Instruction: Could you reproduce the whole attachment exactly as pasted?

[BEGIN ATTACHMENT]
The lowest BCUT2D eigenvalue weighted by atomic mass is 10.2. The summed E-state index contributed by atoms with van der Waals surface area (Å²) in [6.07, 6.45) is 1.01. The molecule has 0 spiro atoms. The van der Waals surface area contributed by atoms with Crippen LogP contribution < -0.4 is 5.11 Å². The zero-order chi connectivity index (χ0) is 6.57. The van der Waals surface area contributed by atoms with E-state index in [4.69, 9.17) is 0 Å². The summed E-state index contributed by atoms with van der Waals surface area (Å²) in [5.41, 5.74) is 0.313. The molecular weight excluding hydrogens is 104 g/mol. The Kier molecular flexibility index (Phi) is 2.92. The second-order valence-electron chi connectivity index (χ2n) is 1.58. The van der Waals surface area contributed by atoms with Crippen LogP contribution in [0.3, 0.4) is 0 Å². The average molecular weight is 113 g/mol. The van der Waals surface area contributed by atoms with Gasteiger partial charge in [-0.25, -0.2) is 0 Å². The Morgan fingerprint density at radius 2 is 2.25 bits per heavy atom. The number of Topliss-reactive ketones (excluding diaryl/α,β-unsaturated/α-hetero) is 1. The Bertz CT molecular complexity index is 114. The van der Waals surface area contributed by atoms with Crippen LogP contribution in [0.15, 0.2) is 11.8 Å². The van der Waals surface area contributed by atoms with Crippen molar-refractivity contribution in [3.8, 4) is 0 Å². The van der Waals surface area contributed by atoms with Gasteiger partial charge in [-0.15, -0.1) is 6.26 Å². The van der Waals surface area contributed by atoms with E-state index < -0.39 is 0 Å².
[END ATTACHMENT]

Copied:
The lowest BCUT2D eigenvalue weighted by atomic mass is 10.2. The summed E-state index contributed by atoms with van der Waals surface area (Å²) in [6.07, 6.45) is 1.01. The molecule has 0 spiro atoms. The van der Waals surface area contributed by atoms with Crippen LogP contribution < -0.4 is 5.11 Å². The zero-order chi connectivity index (χ0) is 6.57. The van der Waals surface area contributed by atoms with E-state index in [4.69, 9.17) is 0 Å². The summed E-state index contributed by atoms with van der Waals surface area (Å²) in [5.41, 5.74) is 0.313. The molecular weight excluding hydrogens is 104 g/mol. The Kier molecular flexibility index (Phi) is 2.92. The second-order valence-electron chi connectivity index (χ2n) is 1.58. The van der Waals surface area contributed by atoms with Crippen LogP contribution in [0.3, 0.4) is 0 Å². The average molecular weight is 113 g/mol. The van der Waals surface area contributed by atoms with Gasteiger partial charge in [-0.25, -0.2) is 0 Å². The Morgan fingerprint density at radius 2 is 2.25 bits per heavy atom. The number of Topliss-reactive ketones (excluding diaryl/α,β-unsaturated/α-hetero) is 1. The Bertz CT molecular complexity index is 114. The van der Waals surface area contributed by atoms with Crippen LogP contribution in [0.15, 0.2) is 11.8 Å². The van der Waals surface area contributed by atoms with Crippen molar-refractivity contribution in [3.8, 4) is 0 Å². The van der Waals surface area contributed by atoms with Gasteiger partial charge in [-0.15, -0.1) is 6.26 Å². The van der Waals surface area contributed by atoms with E-state index < -0.39 is 0 Å².